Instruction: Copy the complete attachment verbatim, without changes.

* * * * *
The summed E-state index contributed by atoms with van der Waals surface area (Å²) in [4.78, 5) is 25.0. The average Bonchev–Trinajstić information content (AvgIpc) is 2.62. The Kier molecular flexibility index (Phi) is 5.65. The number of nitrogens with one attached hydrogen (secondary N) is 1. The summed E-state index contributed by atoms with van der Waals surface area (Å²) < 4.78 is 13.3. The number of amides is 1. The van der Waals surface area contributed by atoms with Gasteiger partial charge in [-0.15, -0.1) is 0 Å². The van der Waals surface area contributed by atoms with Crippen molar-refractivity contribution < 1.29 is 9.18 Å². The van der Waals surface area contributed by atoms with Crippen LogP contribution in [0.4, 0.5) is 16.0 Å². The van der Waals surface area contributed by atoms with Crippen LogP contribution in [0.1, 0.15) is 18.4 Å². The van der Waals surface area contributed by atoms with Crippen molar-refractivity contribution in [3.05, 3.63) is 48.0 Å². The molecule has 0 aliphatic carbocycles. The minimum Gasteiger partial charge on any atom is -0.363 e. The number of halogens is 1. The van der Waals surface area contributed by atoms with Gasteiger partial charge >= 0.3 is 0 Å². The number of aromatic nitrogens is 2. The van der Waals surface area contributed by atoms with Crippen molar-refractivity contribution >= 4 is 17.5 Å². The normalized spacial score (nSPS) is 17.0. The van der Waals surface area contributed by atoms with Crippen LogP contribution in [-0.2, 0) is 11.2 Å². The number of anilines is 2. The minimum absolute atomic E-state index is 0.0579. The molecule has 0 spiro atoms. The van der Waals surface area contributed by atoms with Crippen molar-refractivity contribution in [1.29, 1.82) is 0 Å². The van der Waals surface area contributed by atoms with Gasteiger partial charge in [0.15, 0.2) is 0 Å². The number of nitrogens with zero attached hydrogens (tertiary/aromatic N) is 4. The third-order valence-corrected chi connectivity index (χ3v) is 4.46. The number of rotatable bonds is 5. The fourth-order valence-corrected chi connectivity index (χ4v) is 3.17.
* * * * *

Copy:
The summed E-state index contributed by atoms with van der Waals surface area (Å²) in [4.78, 5) is 25.0. The average Bonchev–Trinajstić information content (AvgIpc) is 2.62. The Kier molecular flexibility index (Phi) is 5.65. The number of nitrogens with one attached hydrogen (secondary N) is 1. The summed E-state index contributed by atoms with van der Waals surface area (Å²) < 4.78 is 13.3. The number of amides is 1. The van der Waals surface area contributed by atoms with Gasteiger partial charge in [-0.15, -0.1) is 0 Å². The van der Waals surface area contributed by atoms with Crippen molar-refractivity contribution < 1.29 is 9.18 Å². The van der Waals surface area contributed by atoms with Crippen LogP contribution in [0.4, 0.5) is 16.0 Å². The van der Waals surface area contributed by atoms with Crippen LogP contribution in [0.1, 0.15) is 18.4 Å². The van der Waals surface area contributed by atoms with Crippen molar-refractivity contribution in [3.05, 3.63) is 48.0 Å². The molecule has 0 aliphatic carbocycles. The minimum Gasteiger partial charge on any atom is -0.363 e. The number of halogens is 1. The van der Waals surface area contributed by atoms with Gasteiger partial charge >= 0.3 is 0 Å². The number of aromatic nitrogens is 2. The van der Waals surface area contributed by atoms with Crippen molar-refractivity contribution >= 4 is 17.5 Å². The normalized spacial score (nSPS) is 17.0. The van der Waals surface area contributed by atoms with Crippen LogP contribution in [-0.2, 0) is 11.2 Å². The number of anilines is 2. The minimum absolute atomic E-state index is 0.0579. The molecule has 0 spiro atoms. The van der Waals surface area contributed by atoms with Crippen molar-refractivity contribution in [1.29, 1.82) is 0 Å². The van der Waals surface area contributed by atoms with Gasteiger partial charge in [0.15, 0.2) is 0 Å². The number of nitrogens with zero attached hydrogens (tertiary/aromatic N) is 4. The third-order valence-corrected chi connectivity index (χ3v) is 4.46. The number of rotatable bonds is 5. The fourth-order valence-corrected chi connectivity index (χ4v) is 3.17.